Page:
The Blessed Realm of Suffering and Satisfaction

Tom (not his real name) and I were having tea yesterday (don’t judge us for doing a girly thing). Both in our fifties, we feel the onset of age-related aches and pains. And yet we were both laughing at the insidious assault of time against our bodies and minds. Tom said with a chuckle, “I can see the inevitability ahead.” Nevertheless, even with a serious medical condition that has impacted his lifestyle, Tom seems to age with dignity.

Growing old gracefully doesn’t necessarily happen naturally. It’s like any endeavor for improvement; it requires thoughtfulness, effort, and suffering. Jim Collins, author of Great by Choice, said: “. . . all writers seem to agree on one point: writing well is desperately difficult, and it never gets easier. It’s like running: if you push your limits, you can become a faster runner, but you will always suffer.” Suffering is a necessary ingredient for anything worthwhile.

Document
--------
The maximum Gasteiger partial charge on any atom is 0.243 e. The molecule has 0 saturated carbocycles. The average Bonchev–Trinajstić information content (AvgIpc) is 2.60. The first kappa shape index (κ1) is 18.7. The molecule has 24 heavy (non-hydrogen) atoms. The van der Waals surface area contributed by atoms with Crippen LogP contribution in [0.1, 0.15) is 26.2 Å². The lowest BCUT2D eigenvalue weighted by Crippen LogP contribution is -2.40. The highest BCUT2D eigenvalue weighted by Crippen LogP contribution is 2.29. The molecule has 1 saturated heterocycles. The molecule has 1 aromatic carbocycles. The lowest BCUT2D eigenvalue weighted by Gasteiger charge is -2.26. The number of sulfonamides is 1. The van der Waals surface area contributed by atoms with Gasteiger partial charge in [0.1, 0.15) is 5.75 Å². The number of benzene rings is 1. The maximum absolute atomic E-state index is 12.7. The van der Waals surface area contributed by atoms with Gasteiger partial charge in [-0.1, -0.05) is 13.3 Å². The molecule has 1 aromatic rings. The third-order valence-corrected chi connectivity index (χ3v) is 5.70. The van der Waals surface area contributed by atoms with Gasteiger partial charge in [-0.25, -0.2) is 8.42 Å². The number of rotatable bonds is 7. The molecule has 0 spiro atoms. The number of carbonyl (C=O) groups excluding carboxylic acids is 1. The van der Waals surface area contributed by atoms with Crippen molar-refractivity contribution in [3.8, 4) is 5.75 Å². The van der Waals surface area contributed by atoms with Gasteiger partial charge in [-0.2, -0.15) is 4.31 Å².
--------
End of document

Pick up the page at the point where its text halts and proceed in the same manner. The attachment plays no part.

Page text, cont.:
Aging can make us cranky, bitter, angry, sharp-tongued, and a host of other unpleasant things. It doesn’t have to be that way. If we ask for God’s help, I believe we can push through to that place of satisfaction that comes through suffering. We can become gentle, funny, and wise even as our body aches and our hair turns gray. Without God’s help, we will become whatever the world makes us.


MC900040383It was garbage day and my street was lined with garbage cans awaiting the high priest of refuse and his noisy fume-belching chariot. You know what I mean: that monstrous contraption on wheels that sets every hound in the neighborhood to caterwauling precisely at 6 am. Anyhow, while walking I noticed that a few of my neighbors have very small garbage cans. The small garbage cans are little larger than the average trash can under the sink in most homes. (Who lives in those homes with such small garbage cans . . . hobbits?)